Recommendations
Personalized Product Recommendations with Neo4j
Recommendations
Personalized product recommendations can increase conversions, improve sales rates and provide a better experice for users. In this Neo4j Browser guide, we’ll take a look at how you can generate graphbased realtime personalized product recommendations using a dataset of movies and movie ratings, but these techniques can be applied to many different types of products or content.
GraphBased Recommendations
Generating personalized recommendations is one of the most common use cases for a graph database. Some of the main benefits of using graphs to generate recommendations include:

Performance. Indexfree adjacency allows for calculating recommendations in real time, ensuring the recommendation is always relevant and reflecting uptodate information.

Data model. The labeled property graph model allows for easily combining datasets from multiple sources, allowing enterprises to unlock value from previously separated data silos.
The Open Movie Graph Data Model
The Property Graph Model
The data model of graph databases is called the labeled property graph model.
Nodes: The entities in the data.
Labels: Each node can have one or more label that specifies the type of the node.
Relationships: Connect two nodes. They have a single direction and type.
Properties: Keyvalue pair properties can be stored on both nodes and relationships.
Eliminate Data Silos
In this use case, we are using graphs to combine data from multiple sources.
Product Catalog: Data describing movies comes from the product catalog silo.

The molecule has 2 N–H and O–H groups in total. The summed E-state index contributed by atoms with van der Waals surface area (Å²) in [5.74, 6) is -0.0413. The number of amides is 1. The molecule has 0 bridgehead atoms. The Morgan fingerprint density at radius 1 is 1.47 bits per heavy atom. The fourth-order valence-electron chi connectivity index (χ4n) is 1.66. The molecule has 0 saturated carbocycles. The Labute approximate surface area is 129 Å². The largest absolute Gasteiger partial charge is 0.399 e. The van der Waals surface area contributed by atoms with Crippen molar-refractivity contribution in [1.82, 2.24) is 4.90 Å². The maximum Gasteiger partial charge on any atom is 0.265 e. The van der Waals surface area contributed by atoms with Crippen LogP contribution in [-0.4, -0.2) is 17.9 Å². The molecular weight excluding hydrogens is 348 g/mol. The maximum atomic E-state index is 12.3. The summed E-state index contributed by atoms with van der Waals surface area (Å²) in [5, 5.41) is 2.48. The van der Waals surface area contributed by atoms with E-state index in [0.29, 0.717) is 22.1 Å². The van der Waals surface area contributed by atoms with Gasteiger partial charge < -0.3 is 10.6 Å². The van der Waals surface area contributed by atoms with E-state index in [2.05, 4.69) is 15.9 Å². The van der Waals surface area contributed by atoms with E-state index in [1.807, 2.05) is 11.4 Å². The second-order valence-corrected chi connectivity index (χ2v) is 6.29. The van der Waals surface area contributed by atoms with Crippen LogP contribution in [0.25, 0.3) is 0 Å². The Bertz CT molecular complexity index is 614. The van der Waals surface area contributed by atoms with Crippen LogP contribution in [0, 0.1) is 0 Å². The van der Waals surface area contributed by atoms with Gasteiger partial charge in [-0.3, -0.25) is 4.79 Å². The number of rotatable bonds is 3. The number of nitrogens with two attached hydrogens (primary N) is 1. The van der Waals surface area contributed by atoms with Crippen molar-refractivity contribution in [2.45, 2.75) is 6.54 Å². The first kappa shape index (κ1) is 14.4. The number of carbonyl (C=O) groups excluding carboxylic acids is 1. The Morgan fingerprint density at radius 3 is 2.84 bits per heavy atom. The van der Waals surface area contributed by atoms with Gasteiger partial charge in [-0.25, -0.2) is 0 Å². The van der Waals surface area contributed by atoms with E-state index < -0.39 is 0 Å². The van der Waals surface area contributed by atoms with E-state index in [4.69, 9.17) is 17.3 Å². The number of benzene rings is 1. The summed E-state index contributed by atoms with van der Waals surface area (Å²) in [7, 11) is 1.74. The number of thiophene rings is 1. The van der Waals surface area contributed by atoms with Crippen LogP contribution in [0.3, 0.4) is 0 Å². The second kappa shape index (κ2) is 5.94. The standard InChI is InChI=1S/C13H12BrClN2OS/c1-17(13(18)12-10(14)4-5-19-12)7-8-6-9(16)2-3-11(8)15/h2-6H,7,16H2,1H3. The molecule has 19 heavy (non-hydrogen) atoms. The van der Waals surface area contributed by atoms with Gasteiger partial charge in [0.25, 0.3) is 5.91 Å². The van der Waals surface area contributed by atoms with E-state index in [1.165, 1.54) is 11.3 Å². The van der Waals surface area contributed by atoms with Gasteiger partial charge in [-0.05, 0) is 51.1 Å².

User Purchases / Reviews: Data on user purchases and reviews comes from the user or transaction source.
By combining these two in the graph, we are able to query across datasets to generate personalized product recommendations.
Nodes
Movie
, Actor
, Director
, User
, Genre
are the labels used in this example.
Relationships
ACTED_IN
, IN_GENRE
, DIRECTED
, RATED
are the relationships used in this example.
Properties
title
, name
, year
, rating
are some of the properties used in this example.
Intro To Cypher
In order to work with our labeled property graph, we need a query language for graphs.
Graph Patterns
Cypher is the query language for graphs and is centered around graph patterns. Graph patterns are expressed in Cypher using ASCIIart like syntax.
Nodes
Nodes are defined within parentheses ()
. Optionally, we can specify node label(s): (:Movie)
Relationships
Relationships are defined within square brackets []
. Optionally we can specify type and direction:
(:Movie)<[:RATED](:User)
Variables
Graph elements can be bound to variables that can be referred to later in the query:
(m:Movie)<[r:RATED](u:User)
Predicates
Filters can be applied to these graph patterns to limit the matching paths. Boolean logic operators, regular expressions and string comparison operators can be used here within the WHERE
clause, e.g. WHERE m.title CONTAINS 'Matrix'
Aggregations
There is an implicit group of all nonaggregated fields when using aggregation functions such as count
.
Take the Cypher Graphacademy courses to learn more. Use the Cypher Refcard as a syntax reference.
Dissecting a Cypher Statement